The most important name for God in the OT is the tetragrammaton YHWH (occurs about 6,800 times), usually pronounced ‘Yahweh,’ though the known pronunciation was lost in the post exilic period. Due to the increasing sanctity attached to the name and the consequent desire to avoid misuse, the title ¯Adonai (Heb., ‘My Great Lord’) was pronounced in place of the tetragrammaton. In written texts the vowels of ¯Adonai were combined with the consonants YHWH to remind readers to pronounce ¯Adonai instead of Yahweh. The incorrect hybrid, ‘Jehovah,’ arose from Christian misunderstanding in the late Middle Ages. The respect for the sanctity of the personal name of God is reflected in modern Judaism.
Achtemeier, Paul J., Harper & Row and Society of Biblical Literature. Harper’s Bible Dictionary 1985 : 685. Print.
Walk in His Ways
The psalmist here shows that godly people are happy people; they are, and shall be, blessed indeed. Felicity is the thing we all pretend to aim at and pursue. He does not say here wherein it consists; it is enough for us to know what we must do and be that we may attain to it, and that we are here told. All men would be happy, but few take the right way; God has here laid before us the right way, which we may be sure will end in happiness, though it be strait and narrow. Blessedness's are to the righteous; all manner of blessedness. Now observe the characters of the happy people. Those are happy, 1. Who make the will of God the rule of all their actions, and govern themselves, in their whole conversation, by that rule: They walk in the law of the Lord, v. 1. God’s Word is a law to them, not only in this or that instance, but in the whole course of their conversation; they walk within the hedges of that law, which they dare not break through by doing any …
The third king of Israel (c. 971–931 bc), son of David and Bathsheba (2 Sa. 12:24); also named Jedidiah (‘beloved of the Lord’) by Nathan the prophet (2 Sa. 12:25). Solomon (šʾelōmōh, probably ‘peaceful’) does not figure in the biblical narrative until the last days of David (1 Ki. 1:10ff.) despite the fact that he was born (in Jerusalem; 2 Sa. 5:14) early in his father’s reign.
Hubbard, D. A. “Solomon.” Ed. D. R. W. Wood et al. New Bible dictionary 1996 : 1116. Print.
A Fence at Dothan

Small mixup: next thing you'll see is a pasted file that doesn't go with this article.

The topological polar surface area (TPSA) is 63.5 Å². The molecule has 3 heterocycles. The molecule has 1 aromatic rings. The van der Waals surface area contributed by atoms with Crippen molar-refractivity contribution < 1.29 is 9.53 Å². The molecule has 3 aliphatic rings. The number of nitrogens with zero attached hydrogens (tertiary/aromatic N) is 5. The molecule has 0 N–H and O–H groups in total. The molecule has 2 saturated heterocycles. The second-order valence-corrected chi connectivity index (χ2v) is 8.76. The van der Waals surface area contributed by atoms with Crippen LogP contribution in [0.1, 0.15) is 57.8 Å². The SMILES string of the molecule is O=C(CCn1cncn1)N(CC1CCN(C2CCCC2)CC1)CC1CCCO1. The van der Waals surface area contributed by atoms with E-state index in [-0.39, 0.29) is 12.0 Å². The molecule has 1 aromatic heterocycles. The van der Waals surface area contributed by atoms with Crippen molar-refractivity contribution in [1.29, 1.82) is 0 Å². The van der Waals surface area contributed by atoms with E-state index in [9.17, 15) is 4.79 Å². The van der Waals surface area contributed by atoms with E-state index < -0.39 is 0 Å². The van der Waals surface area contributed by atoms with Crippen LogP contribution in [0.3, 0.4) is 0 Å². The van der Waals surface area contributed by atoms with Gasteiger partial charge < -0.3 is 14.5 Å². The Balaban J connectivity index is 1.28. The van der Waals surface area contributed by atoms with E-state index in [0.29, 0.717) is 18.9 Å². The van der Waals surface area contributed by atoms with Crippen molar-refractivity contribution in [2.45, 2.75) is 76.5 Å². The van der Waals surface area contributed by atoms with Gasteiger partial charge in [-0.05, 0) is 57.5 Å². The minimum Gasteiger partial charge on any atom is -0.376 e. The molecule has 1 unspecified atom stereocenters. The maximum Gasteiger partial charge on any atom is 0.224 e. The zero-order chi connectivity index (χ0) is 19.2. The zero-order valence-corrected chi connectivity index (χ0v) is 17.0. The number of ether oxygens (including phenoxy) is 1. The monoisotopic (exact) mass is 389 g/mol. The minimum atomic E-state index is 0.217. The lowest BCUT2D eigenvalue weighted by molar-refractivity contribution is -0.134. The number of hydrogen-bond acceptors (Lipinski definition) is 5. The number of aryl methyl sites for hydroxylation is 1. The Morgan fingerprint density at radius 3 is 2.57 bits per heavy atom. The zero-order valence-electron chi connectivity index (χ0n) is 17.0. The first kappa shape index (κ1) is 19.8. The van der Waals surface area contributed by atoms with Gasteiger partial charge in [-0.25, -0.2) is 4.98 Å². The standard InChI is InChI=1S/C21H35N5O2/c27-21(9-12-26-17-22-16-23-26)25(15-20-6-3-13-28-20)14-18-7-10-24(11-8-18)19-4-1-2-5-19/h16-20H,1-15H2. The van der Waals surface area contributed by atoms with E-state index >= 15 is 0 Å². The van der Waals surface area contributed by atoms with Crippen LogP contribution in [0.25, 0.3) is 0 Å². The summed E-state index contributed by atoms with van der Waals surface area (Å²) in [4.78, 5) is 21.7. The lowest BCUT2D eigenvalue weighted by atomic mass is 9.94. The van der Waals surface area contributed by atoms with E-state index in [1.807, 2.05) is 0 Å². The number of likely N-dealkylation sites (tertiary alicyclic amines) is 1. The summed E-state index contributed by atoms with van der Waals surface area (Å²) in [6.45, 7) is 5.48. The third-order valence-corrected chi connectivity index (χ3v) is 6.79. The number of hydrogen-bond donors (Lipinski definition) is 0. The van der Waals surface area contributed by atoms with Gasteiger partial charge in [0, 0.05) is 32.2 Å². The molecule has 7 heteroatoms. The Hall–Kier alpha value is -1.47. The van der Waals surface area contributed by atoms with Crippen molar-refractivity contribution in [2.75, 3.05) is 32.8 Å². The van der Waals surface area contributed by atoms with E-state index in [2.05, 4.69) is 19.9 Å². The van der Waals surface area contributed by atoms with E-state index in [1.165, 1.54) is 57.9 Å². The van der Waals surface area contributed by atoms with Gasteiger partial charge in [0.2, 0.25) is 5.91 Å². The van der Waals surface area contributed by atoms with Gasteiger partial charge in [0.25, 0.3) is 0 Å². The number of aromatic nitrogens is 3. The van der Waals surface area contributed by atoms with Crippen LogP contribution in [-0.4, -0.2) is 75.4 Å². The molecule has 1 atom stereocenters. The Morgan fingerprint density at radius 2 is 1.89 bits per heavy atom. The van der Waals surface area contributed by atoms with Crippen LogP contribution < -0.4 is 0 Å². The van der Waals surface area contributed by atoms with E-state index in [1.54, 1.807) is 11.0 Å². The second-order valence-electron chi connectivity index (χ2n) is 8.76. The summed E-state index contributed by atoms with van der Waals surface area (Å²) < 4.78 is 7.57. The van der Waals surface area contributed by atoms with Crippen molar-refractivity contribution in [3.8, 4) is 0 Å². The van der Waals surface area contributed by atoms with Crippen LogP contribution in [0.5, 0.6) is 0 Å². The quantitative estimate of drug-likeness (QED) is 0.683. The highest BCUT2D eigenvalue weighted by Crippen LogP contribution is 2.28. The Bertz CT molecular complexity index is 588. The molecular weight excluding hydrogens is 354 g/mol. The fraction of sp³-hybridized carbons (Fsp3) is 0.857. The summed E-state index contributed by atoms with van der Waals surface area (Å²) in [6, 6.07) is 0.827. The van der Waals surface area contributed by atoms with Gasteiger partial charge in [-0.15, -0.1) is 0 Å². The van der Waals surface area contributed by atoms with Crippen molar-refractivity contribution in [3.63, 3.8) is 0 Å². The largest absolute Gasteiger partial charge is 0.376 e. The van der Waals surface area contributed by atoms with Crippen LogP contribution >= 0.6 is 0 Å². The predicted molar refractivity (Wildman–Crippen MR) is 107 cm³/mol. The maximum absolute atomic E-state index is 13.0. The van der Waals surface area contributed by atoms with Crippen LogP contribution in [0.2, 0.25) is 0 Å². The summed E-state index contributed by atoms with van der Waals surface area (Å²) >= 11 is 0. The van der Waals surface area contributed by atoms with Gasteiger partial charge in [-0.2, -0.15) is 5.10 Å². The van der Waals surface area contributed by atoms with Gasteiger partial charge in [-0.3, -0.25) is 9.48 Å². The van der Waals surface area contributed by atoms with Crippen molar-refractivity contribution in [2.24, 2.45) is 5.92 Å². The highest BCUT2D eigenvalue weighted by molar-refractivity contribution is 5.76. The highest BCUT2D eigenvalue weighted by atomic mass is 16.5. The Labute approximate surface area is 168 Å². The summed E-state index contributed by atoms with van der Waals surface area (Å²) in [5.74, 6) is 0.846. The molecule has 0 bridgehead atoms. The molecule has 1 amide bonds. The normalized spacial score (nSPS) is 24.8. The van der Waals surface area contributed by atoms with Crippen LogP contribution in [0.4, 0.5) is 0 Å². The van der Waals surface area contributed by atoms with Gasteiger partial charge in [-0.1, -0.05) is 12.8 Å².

The thorny cactus abounds in Palestine. It forms a most secure fence, growing sometimes to a height of twelve feet. Beyond this wall are fig trees and olive trees, pleasant vines and fragrant flowers. The man in the picture with white head dress and staff held behind him is the dragoman of the photographic company of 1894.
We linger at Dothan because, besides the memories of Joseph and his brethren, there is an Old Testament picture which must have been recalled by Mary on her pilgrimage to Bethlehem. The prophet Elisha lived here for a time, and it was to Dothan that the Syrian King sent an army to surround and to capture him. By night they came—“horses and chariots and a great host.” And they “compassed the city.” In the early morning, when Elisha’s servant arose from his bed and went forth, “behold, a host compassed the city both with horses and chariots.” Then the prophet’s servant was afraid and he said: “Alas, my master; how shall we do?” And the prophet answ…
January 11 The Kingdom of Heaven is Like …Matthew 13:44–14:36
Few in the world have sold everything to pursue an idea. Yet Jesus claims those who discover the kingdom of heaven are willing to do so. “The kingdom of heaven is like treasure hidden in a field, that a man found and concealed, and in his joy he goes and sells everything that he has and buys that field” (Matt 13:44). It seems that hardly any of us are equally willing to give up everything for the sake of the kingdom of heaven.
The realization that Jesus has brought the kingdom of heaven to earth presents us with a choice. Will we decide that His kingdom is worth more than all things, or will we devalue it by equating it with worldly treasures?
There are many types of currency, not just money: reputation, occupational status, and social media popularity are just a few. But the kingdom is much more than material or monetary ideas. It’s about giving our gifts, thoughts, and wealth. It’s about being willing to sacrifice everythi…